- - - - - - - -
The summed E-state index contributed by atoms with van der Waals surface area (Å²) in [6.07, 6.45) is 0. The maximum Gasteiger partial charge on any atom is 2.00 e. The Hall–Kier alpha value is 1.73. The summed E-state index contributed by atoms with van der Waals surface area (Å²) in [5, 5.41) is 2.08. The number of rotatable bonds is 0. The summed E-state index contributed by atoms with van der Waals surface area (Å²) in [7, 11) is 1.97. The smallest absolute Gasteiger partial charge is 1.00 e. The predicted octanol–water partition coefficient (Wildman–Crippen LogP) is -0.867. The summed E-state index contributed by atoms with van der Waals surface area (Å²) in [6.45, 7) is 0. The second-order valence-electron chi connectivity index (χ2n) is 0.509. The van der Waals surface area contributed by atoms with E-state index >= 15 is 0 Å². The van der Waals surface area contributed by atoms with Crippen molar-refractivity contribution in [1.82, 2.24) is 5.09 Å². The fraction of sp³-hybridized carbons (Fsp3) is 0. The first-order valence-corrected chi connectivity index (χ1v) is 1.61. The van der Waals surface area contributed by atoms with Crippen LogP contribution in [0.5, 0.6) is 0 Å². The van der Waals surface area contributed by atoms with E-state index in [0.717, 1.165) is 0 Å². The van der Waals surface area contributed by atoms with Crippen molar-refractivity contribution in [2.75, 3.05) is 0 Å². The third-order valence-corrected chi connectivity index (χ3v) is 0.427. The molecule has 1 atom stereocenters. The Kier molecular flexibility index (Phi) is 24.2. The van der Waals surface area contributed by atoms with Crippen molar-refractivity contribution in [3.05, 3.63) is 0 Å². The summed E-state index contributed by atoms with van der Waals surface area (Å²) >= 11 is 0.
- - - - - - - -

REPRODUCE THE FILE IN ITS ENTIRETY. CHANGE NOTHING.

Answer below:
The summed E-state index contributed by atoms with van der Waals surface area (Å²) in [6.07, 6.45) is 0. The maximum Gasteiger partial charge on any atom is 2.00 e. The Hall–Kier alpha value is 1.73. The summed E-state index contributed by atoms with van der Waals surface area (Å²) in [5, 5.41) is 2.08. The number of rotatable bonds is 0. The summed E-state index contributed by atoms with van der Waals surface area (Å²) in [7, 11) is 1.97. The smallest absolute Gasteiger partial charge is 1.00 e. The predicted octanol–water partition coefficient (Wildman–Crippen LogP) is -0.867. The summed E-state index contributed by atoms with van der Waals surface area (Å²) in [6.45, 7) is 0. The second-order valence-electron chi connectivity index (χ2n) is 0.509. The van der Waals surface area contributed by atoms with E-state index >= 15 is 0 Å². The van der Waals surface area contributed by atoms with Crippen molar-refractivity contribution in [1.82, 2.24) is 5.09 Å². The fraction of sp³-hybridized carbons (Fsp3) is 0. The first-order valence-corrected chi connectivity index (χ1v) is 1.61. The van der Waals surface area contributed by atoms with Crippen LogP contribution in [0.5, 0.6) is 0 Å². The van der Waals surface area contributed by atoms with E-state index in [0.717, 1.165) is 0 Å². The van der Waals surface area contributed by atoms with Crippen molar-refractivity contribution in [2.75, 3.05) is 0 Å². The third-order valence-corrected chi connectivity index (χ3v) is 0.427. The molecule has 1 atom stereocenters. The Kier molecular flexibility index (Phi) is 24.2. The van der Waals surface area contributed by atoms with Crippen molar-refractivity contribution in [3.05, 3.63) is 0 Å². The summed E-state index contributed by atoms with van der Waals surface area (Å²) >= 11 is 0.